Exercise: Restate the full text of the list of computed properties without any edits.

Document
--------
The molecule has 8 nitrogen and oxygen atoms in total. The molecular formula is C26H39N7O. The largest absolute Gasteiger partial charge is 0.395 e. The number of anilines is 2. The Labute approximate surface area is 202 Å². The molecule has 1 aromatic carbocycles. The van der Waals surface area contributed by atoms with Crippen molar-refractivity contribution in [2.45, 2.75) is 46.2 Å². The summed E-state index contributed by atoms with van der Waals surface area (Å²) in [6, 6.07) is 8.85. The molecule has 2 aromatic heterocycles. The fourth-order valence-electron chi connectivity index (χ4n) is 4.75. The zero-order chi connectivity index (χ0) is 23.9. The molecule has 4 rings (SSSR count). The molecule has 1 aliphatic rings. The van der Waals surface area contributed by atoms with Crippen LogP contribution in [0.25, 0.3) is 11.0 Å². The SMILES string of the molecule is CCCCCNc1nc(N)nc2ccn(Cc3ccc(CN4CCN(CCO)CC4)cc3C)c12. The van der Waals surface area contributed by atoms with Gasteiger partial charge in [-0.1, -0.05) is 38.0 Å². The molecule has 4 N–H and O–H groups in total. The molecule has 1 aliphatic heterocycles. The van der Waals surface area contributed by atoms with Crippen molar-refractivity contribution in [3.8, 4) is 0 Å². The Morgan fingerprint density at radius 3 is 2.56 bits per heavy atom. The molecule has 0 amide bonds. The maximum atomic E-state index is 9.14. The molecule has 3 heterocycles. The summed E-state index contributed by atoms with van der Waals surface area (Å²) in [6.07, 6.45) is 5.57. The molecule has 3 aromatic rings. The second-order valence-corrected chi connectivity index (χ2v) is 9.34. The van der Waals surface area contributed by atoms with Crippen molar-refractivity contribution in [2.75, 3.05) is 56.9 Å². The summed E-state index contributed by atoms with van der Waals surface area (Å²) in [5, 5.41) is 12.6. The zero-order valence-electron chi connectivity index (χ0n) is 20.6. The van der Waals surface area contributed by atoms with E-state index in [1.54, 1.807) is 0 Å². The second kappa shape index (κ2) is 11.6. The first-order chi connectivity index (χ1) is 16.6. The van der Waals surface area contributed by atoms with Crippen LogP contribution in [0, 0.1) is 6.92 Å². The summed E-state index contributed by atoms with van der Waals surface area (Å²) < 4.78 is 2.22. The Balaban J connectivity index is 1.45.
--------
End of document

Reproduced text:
The molecule has 8 nitrogen and oxygen atoms in total. The molecular formula is C26H39N7O. The largest absolute Gasteiger partial charge is 0.395 e. The number of anilines is 2. The Labute approximate surface area is 202 Å². The molecule has 1 aromatic carbocycles. The van der Waals surface area contributed by atoms with Crippen molar-refractivity contribution in [2.45, 2.75) is 46.2 Å². The summed E-state index contributed by atoms with van der Waals surface area (Å²) in [6, 6.07) is 8.85. The molecule has 2 aromatic heterocycles. The fourth-order valence-electron chi connectivity index (χ4n) is 4.75. The zero-order chi connectivity index (χ0) is 23.9. The molecule has 4 rings (SSSR count). The molecule has 1 aliphatic rings. The van der Waals surface area contributed by atoms with Crippen LogP contribution in [0.25, 0.3) is 11.0 Å². The SMILES string of the molecule is CCCCCNc1nc(N)nc2ccn(Cc3ccc(CN4CCN(CCO)CC4)cc3C)c12. The van der Waals surface area contributed by atoms with Gasteiger partial charge in [-0.1, -0.05) is 38.0 Å². The molecule has 4 N–H and O–H groups in total. The molecule has 1 aliphatic heterocycles. The van der Waals surface area contributed by atoms with Crippen molar-refractivity contribution in [3.8, 4) is 0 Å². The Morgan fingerprint density at radius 3 is 2.56 bits per heavy atom. The molecule has 0 amide bonds. The maximum atomic E-state index is 9.14. The molecule has 3 heterocycles. The summed E-state index contributed by atoms with van der Waals surface area (Å²) in [6.07, 6.45) is 5.57. The molecule has 3 aromatic rings. The second-order valence-corrected chi connectivity index (χ2v) is 9.34. The van der Waals surface area contributed by atoms with Crippen molar-refractivity contribution in [2.75, 3.05) is 56.9 Å². The summed E-state index contributed by atoms with van der Waals surface area (Å²) in [5, 5.41) is 12.6. The zero-order valence-electron chi connectivity index (χ0n) is 20.6. The van der Waals surface area contributed by atoms with E-state index in [1.54, 1.807) is 0 Å². The second kappa shape index (κ2) is 11.6. The first-order chi connectivity index (χ1) is 16.6. The van der Waals surface area contributed by atoms with Crippen LogP contribution in [0, 0.1) is 6.92 Å². The summed E-state index contributed by atoms with van der Waals surface area (Å²) < 4.78 is 2.22. The Balaban J connectivity index is 1.45.